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Public crowds meeting on proposed Sutton coal mine

A proposal to start coal mining near a populated area on the border between Sutton and Palmer drew a large crowd to a meeting of the Matanuska-Susitna Borough Assembly.

Some at the meeting said they favored the proposed Wishbone Hill coal mine project because of the good-paying jobs it could bring.

Others said they were opposed because of environmental and health concerns that could arise if coal mining was allowed to start up again in the area about 50 miles northeast of Anchorage.

The Borough Assembly, realizing that the contentious project could attract many residents to speak, agreed to move the meeting to the Palmer Railroad Depot. Even so, KTUU-TV reported Wednesday that there weren't enough seats for everyone who showed up to testify Tuesday night.

The Usibelli coal company is seeking permits to build the project, which would be less than a mile from dozens of homes and businesses.

Usibelli Coal Mine, the group in charge of the project, said Wishbone Hill would bring 75 to 125 high-paying jobs to the area.

But some in the crowd expressed worry about the impact the mine could have on the environment and the health of local residents. One concern was the amount of coal dust that could be kicked up on windy days.

Those opposed include property owners, Alaska Natives and hunters in the area.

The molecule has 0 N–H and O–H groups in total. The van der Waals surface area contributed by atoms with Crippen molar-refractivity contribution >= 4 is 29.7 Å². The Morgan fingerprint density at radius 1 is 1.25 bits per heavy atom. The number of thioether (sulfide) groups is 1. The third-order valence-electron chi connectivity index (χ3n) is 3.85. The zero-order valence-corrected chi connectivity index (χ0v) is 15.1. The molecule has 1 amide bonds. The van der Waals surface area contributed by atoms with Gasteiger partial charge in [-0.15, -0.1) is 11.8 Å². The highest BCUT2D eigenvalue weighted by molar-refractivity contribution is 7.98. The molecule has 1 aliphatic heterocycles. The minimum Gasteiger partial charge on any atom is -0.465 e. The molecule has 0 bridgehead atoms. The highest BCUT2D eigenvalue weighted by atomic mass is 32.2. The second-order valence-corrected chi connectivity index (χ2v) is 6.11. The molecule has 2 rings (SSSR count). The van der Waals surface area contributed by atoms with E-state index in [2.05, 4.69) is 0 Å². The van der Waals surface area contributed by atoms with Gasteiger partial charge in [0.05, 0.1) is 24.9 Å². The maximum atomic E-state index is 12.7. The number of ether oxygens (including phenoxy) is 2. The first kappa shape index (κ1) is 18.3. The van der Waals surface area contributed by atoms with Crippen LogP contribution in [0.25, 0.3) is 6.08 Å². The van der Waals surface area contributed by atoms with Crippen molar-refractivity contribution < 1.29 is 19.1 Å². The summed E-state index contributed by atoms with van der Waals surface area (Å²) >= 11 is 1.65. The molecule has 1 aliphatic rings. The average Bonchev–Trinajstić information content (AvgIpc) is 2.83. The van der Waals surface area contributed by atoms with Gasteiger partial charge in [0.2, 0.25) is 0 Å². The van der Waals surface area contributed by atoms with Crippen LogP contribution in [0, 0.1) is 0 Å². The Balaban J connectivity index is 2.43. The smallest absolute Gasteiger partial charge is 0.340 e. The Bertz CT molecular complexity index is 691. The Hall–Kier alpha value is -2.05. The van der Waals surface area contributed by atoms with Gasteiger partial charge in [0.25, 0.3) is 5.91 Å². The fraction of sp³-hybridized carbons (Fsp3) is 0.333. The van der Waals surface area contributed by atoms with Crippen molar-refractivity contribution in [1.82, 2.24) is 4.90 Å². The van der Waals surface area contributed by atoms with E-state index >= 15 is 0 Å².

"I have no problem with people wanting jobs," said Diana Ramsted. "But, I do have a problem -- a big problem -- with the wind in Palmer: The wind here that's going to take coal from where the Wishbone Hill is and blow it into children's lungs."

Mayor Larry DeVilbiss, who supports the project, said permitting addresses those concerns.

"I certainly would not be moving ahead if I didn't think that the 3,000-plus pages of permitting already in place did not accommodate most of the concerns that the public has," DeVilbiss said.

DeVilbiss is the author of the resolution at issue at the Tuesday meeting formally laying out the borough's support for mining renewal permits for the project.

"Will this give us good jobs?" asked Chuck Leet, speaking in support of the coal mine. "I believe so. These are jobs that are typically union paid, or at least high-skilled paid jobs."

The Department of Natural Resources is seeking comment on the permit renewal.



The Associated Press